The country where the Internet is a basic human right – Estonia’s small and almost backwater-like status has pushed it to become a VERY early adopter of many technological trends. Bitcoin is one of them – unregulated and accessible to an increasing number of the populace, it’s quickly becoming one of the most important growth centers of the Estonian economy.
The US’s massive commercial market is always looking for ways to better the competition and see individual entities as innovative and new. One of the most obvious ways this has happened recently is with the increased adoption of “Bitcoin” in banks and retailers. Officially classified as a decentralized virtual currency in 2013, it also has some acceptance in the government.
And equally progressive country as Estonia, Denmark has not regulated the use of Bitcoin or other cryptocurrencies since they began to become popular in 2014. With many Bitcoin centered startup companies being headquartered in the country, it’s certainly looking to continue the trend as best as possible.
Home to the first bitcoin ATM, Sweden is famous as an early adopter of technology. The country is home to the largest number of “startups” in the world and also enjoys a hugely progressive government.
6. South Korea
With Internet cafes and restaurants dedicated to the new digital currency, S.Korea is following in the footsteps of many of the “Western” countries in its acceptance & adoption of the new currency.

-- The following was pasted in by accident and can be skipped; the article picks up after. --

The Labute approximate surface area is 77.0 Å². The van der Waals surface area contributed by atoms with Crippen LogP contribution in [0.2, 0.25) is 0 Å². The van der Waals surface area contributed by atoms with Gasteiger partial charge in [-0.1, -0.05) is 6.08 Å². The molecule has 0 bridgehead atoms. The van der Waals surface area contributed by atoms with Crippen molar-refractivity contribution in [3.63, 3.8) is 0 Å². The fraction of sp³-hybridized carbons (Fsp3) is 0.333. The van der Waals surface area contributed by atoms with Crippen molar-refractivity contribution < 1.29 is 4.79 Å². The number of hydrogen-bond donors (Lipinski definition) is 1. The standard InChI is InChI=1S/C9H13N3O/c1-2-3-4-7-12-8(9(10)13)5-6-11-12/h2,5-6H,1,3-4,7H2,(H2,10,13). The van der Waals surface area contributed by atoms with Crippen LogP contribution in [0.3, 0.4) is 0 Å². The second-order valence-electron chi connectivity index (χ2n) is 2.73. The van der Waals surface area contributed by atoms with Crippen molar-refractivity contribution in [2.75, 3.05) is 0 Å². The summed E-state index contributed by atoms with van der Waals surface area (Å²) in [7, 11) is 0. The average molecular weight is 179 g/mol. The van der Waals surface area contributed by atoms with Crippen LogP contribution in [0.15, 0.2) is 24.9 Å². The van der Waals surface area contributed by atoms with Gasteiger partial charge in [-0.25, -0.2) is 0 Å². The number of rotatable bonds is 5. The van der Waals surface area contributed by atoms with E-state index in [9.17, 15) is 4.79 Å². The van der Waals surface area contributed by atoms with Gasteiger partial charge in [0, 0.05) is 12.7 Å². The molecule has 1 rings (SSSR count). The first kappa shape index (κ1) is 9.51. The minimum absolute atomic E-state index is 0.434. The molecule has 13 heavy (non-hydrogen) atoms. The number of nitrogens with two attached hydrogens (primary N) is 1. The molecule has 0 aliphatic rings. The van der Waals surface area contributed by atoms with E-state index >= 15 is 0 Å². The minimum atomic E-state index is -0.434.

7. United Kingdom
The home of commerce – London is the central financial capital of the world (even eclipsing New York) and as such it should be no surprise that the trade of digital / virtual currencies has been unregulated and has no VAT applied to them. Having said this, many of the UK’s businesses are still reticent to fully embrace the new “coins” (mainly due to the way they have been speculatively traded).
Not much has happened in Germany with regard to digital currencies, primarily because the German government has not officially revealed any position on the currency yet. This has lead to few retailers taking the currency on board as well as a lack in startups etc (especially when compared to the likes of Sweden).
Finland has made Bitcoin exempt of VAT by classifying it as a “financial service”. This means that if you wish to “trade” currencies with the Bitcoin protocol, you will be able to without owing any extra taxes.
Finally, Belarus just legalizes Cryptocurrency Payments & Initial Coin Offerings (ICOs) which makes them become the most progressive country in the world in terms of Blockchain-related legislation and makes it on our list of Top Bitcoin-friendly countries 2017.